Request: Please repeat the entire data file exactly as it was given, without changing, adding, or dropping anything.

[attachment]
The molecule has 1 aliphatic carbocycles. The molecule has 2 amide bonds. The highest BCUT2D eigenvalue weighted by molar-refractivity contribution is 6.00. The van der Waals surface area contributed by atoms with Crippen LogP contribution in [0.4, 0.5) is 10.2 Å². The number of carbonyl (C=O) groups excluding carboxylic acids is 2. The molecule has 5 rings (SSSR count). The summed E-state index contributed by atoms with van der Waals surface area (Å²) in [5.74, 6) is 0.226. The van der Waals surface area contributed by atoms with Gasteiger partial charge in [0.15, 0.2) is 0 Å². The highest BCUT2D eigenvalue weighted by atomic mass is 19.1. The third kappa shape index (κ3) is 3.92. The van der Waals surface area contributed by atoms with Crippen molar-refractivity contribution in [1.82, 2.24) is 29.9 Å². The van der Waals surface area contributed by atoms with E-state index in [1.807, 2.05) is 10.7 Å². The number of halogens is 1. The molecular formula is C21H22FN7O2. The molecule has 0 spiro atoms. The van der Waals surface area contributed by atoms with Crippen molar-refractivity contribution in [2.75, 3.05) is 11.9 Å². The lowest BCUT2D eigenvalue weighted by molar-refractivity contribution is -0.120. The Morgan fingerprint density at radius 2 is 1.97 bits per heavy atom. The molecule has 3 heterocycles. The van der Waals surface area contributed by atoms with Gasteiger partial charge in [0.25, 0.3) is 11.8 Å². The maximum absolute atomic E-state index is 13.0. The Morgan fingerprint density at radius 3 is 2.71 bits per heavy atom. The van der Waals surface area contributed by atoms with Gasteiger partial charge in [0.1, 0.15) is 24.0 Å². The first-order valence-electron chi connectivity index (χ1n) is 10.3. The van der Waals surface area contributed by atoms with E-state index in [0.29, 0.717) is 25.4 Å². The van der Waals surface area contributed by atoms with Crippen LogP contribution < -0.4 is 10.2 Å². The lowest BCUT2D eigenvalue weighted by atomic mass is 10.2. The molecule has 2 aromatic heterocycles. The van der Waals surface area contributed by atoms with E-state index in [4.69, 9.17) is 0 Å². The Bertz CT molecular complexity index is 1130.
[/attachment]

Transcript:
The molecule has 1 aliphatic carbocycles. The molecule has 2 amide bonds. The highest BCUT2D eigenvalue weighted by molar-refractivity contribution is 6.00. The van der Waals surface area contributed by atoms with Crippen LogP contribution in [0.4, 0.5) is 10.2 Å². The number of carbonyl (C=O) groups excluding carboxylic acids is 2. The molecule has 5 rings (SSSR count). The summed E-state index contributed by atoms with van der Waals surface area (Å²) in [5.74, 6) is 0.226. The van der Waals surface area contributed by atoms with Gasteiger partial charge in [0.15, 0.2) is 0 Å². The highest BCUT2D eigenvalue weighted by atomic mass is 19.1. The third kappa shape index (κ3) is 3.92. The van der Waals surface area contributed by atoms with Crippen molar-refractivity contribution in [1.82, 2.24) is 29.9 Å². The van der Waals surface area contributed by atoms with E-state index in [1.807, 2.05) is 10.7 Å². The number of halogens is 1. The molecular formula is C21H22FN7O2. The molecule has 0 spiro atoms. The van der Waals surface area contributed by atoms with Crippen molar-refractivity contribution in [2.75, 3.05) is 11.9 Å². The lowest BCUT2D eigenvalue weighted by molar-refractivity contribution is -0.120. The Morgan fingerprint density at radius 2 is 1.97 bits per heavy atom. The molecule has 3 heterocycles. The van der Waals surface area contributed by atoms with Gasteiger partial charge in [0.25, 0.3) is 11.8 Å². The maximum absolute atomic E-state index is 13.0. The Morgan fingerprint density at radius 3 is 2.71 bits per heavy atom. The van der Waals surface area contributed by atoms with Gasteiger partial charge in [0.1, 0.15) is 24.0 Å². The first-order valence-electron chi connectivity index (χ1n) is 10.3. The van der Waals surface area contributed by atoms with E-state index in [0.29, 0.717) is 25.4 Å². The van der Waals surface area contributed by atoms with Crippen LogP contribution < -0.4 is 10.2 Å². The lowest BCUT2D eigenvalue weighted by atomic mass is 10.2. The molecule has 2 aromatic heterocycles. The van der Waals surface area contributed by atoms with E-state index in [4.69, 9.17) is 0 Å². The Bertz CT molecular complexity index is 1130.